War of the Rebellion: Serial 086 Page 0835 Chapter LIII. CORRESPONDENCE, ETC.-UNION.

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but as time enough has elapsed for the return of that regiment (I inclosed a copy of the order to General Rosecrans) and it has not come, I suggest to you that the Twenty-third Wisconsin be retained here and some other disposition be made of the Sixth Minnesota. If this regiment is taken away from here and none sent in its place I will be left with an inadequate force. The Twenty-third Wisconsin, though much smaller than the Sixth Minnesota, is well disciplined and I would prefer to have it.

I have the honor to be, your obedient servant,

N. B. BUFORD,

Brigadier-General, Commanding.

HDQRS. SECOND DIVISION, SEVENTH ARMY CORPS,

Devall's Bluff, Ark., December 12, 1864.

Colonel H. MATTSON,

Commanding First Brigade:

COLONEL: You will embark with a force of about 350 men of your command on steamers Kate Hart and Sir William Wallace at & o'clock to-morrow morning, with three days' rations, and proceed as far up the river as Augusta, and scout through the country east of that place according to the plan stated to you verbally by the commanding general this evening. You will send detachments of infantry on the west side of White River. If facts are found to be materially different from those assumed to exist in the verbal conversation referred to, you will exercise your best discretion in the movements. One hundred and fifty of the Ninth Kansas will report to you.

By order of Brigadier General C. C. Andrews:

GEORGE MONROE,

Assistant Adjutant-General.

LITTLE ROCK, ARK., December 12, 1864.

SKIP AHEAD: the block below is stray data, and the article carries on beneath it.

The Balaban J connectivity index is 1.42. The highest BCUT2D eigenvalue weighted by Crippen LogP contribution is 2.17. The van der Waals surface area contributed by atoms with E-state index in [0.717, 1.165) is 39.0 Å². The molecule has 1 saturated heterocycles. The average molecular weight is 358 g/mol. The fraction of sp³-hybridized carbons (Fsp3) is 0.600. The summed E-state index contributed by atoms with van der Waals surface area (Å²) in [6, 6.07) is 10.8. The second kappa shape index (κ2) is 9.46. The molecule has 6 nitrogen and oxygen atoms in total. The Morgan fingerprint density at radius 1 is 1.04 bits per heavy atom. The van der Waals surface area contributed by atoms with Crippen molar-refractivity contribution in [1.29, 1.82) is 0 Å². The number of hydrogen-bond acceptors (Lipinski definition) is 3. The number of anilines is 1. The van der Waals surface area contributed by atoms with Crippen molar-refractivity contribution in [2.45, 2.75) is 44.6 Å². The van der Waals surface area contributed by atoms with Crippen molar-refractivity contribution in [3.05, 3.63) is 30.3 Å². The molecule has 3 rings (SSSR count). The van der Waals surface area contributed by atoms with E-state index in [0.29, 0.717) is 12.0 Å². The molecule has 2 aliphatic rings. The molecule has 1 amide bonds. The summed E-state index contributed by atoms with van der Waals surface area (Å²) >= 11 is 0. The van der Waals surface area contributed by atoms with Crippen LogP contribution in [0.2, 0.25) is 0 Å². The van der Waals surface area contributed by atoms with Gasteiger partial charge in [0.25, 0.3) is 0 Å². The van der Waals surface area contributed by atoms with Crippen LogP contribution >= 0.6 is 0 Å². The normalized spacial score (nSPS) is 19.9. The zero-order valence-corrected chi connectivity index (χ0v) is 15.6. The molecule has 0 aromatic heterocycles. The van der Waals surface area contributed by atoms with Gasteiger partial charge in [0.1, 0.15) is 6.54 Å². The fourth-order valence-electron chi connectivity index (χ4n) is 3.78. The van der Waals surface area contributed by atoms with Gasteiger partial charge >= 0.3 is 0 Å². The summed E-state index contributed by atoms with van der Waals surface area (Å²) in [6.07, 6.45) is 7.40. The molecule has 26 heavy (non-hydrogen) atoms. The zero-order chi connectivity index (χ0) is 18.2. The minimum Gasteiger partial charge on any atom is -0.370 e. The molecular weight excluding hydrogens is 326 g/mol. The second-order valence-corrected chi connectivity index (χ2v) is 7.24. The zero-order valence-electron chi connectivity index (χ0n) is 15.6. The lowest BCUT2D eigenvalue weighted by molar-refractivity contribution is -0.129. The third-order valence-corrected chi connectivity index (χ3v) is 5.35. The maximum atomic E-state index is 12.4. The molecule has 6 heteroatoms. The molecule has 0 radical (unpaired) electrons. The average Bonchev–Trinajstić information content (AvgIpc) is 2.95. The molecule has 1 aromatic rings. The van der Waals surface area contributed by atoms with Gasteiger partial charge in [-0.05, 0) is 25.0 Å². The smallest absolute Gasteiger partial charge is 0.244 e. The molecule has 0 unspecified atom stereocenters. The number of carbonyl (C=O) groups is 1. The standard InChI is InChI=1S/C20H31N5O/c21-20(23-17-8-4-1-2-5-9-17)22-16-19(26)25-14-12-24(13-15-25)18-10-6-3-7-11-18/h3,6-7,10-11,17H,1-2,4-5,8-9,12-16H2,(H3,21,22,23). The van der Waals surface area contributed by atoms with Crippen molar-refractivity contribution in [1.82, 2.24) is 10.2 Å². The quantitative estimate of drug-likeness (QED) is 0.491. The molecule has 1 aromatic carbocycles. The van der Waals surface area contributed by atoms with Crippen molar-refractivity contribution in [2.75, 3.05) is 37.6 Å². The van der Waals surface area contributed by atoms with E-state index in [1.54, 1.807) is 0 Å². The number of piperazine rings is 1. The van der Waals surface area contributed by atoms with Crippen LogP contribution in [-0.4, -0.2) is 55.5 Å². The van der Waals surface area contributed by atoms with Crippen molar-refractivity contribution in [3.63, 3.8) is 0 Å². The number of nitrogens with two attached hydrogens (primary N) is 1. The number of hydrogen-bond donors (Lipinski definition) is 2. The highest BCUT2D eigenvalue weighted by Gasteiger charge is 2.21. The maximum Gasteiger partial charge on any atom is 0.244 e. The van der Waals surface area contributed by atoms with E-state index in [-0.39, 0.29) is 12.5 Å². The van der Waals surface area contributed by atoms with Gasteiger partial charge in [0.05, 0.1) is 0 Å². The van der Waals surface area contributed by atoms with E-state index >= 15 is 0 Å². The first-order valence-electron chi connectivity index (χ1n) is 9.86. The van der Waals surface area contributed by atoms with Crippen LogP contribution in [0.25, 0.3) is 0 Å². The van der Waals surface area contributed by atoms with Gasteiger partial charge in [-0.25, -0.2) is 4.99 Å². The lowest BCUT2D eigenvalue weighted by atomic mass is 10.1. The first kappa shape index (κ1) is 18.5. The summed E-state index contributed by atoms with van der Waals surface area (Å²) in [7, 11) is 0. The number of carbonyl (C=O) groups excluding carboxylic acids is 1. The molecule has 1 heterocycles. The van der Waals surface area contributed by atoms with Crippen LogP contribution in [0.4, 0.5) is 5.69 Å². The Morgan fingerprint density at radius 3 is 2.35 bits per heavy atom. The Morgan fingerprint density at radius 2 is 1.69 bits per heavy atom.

To the PRESIDENT,

Washington City, D. C.:

DEAR SIR: You may or may not remember that I called on you in July last, and had a short talk with you in regard to Major-General Steele and Arkansas matters. On my arrival at home on yesterday, I was surprised and grieved to learn that General Steele had been superseded in the command of the Department of Arkansas. How unfortunate this change is you may learn from the inclosed papers and proceedings gotten up and put in being by the most radical element that can be found anywhere. In our interview in July you said to me. "I have no personal acquaintance with General Steele, but I am pleased with his administration, and my correspondence with him has been most gratifying to me." You may imagine, then, my then, my surprise, not to say deep mortification, when told that General Steele was to leave us for another field of duty. Now, let me tell you in all frankness, and time will prove what I say, that this movement and change to us, as a State and people, is and will be disastrous. Mark what I say: all that has been gained will be lost. General Steele conquered Arkansas, established a State government, and put her territory at every available and assailable point, even beyond his means, in a state of defense, as the late campaign of General Price most abundantly proves. He made himself acquainted with the country, and the means and points of defense. All this is to